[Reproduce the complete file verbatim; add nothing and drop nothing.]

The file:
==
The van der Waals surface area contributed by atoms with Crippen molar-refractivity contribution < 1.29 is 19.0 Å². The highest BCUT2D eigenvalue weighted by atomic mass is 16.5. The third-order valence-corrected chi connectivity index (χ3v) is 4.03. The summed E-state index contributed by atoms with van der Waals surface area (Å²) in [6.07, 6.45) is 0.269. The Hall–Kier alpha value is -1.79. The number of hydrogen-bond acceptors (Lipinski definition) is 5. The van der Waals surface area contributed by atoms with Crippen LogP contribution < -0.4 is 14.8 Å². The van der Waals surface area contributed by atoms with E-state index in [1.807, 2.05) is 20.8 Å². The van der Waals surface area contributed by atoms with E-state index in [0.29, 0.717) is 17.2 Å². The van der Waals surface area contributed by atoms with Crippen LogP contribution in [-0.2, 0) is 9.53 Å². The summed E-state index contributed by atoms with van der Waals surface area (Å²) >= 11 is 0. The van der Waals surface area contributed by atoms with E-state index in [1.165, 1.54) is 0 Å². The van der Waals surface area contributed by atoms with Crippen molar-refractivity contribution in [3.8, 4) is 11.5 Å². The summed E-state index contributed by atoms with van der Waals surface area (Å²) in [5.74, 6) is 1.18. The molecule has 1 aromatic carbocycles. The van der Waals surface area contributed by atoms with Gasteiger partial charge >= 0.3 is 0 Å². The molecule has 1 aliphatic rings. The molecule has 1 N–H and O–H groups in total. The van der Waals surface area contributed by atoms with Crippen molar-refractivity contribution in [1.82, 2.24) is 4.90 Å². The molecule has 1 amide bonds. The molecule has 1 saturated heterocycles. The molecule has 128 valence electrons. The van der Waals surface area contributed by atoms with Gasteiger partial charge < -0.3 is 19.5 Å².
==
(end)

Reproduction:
The van der Waals surface area contributed by atoms with Crippen molar-refractivity contribution < 1.29 is 19.0 Å². The highest BCUT2D eigenvalue weighted by atomic mass is 16.5. The third-order valence-corrected chi connectivity index (χ3v) is 4.03. The summed E-state index contributed by atoms with van der Waals surface area (Å²) in [6.07, 6.45) is 0.269. The Hall–Kier alpha value is -1.79. The number of hydrogen-bond acceptors (Lipinski definition) is 5. The van der Waals surface area contributed by atoms with Crippen LogP contribution < -0.4 is 14.8 Å². The van der Waals surface area contributed by atoms with E-state index in [1.807, 2.05) is 20.8 Å². The van der Waals surface area contributed by atoms with E-state index in [0.29, 0.717) is 17.2 Å². The van der Waals surface area contributed by atoms with Crippen LogP contribution in [-0.2, 0) is 9.53 Å². The summed E-state index contributed by atoms with van der Waals surface area (Å²) >= 11 is 0. The van der Waals surface area contributed by atoms with E-state index in [1.165, 1.54) is 0 Å². The van der Waals surface area contributed by atoms with Crippen molar-refractivity contribution in [3.8, 4) is 11.5 Å². The summed E-state index contributed by atoms with van der Waals surface area (Å²) in [5.74, 6) is 1.18. The molecule has 1 aromatic carbocycles. The van der Waals surface area contributed by atoms with Gasteiger partial charge >= 0.3 is 0 Å². The molecule has 1 aliphatic rings. The molecule has 1 N–H and O–H groups in total. The van der Waals surface area contributed by atoms with Crippen molar-refractivity contribution in [1.82, 2.24) is 4.90 Å². The molecule has 1 amide bonds. The molecule has 1 saturated heterocycles. The molecule has 128 valence electrons. The van der Waals surface area contributed by atoms with Gasteiger partial charge < -0.3 is 19.5 Å².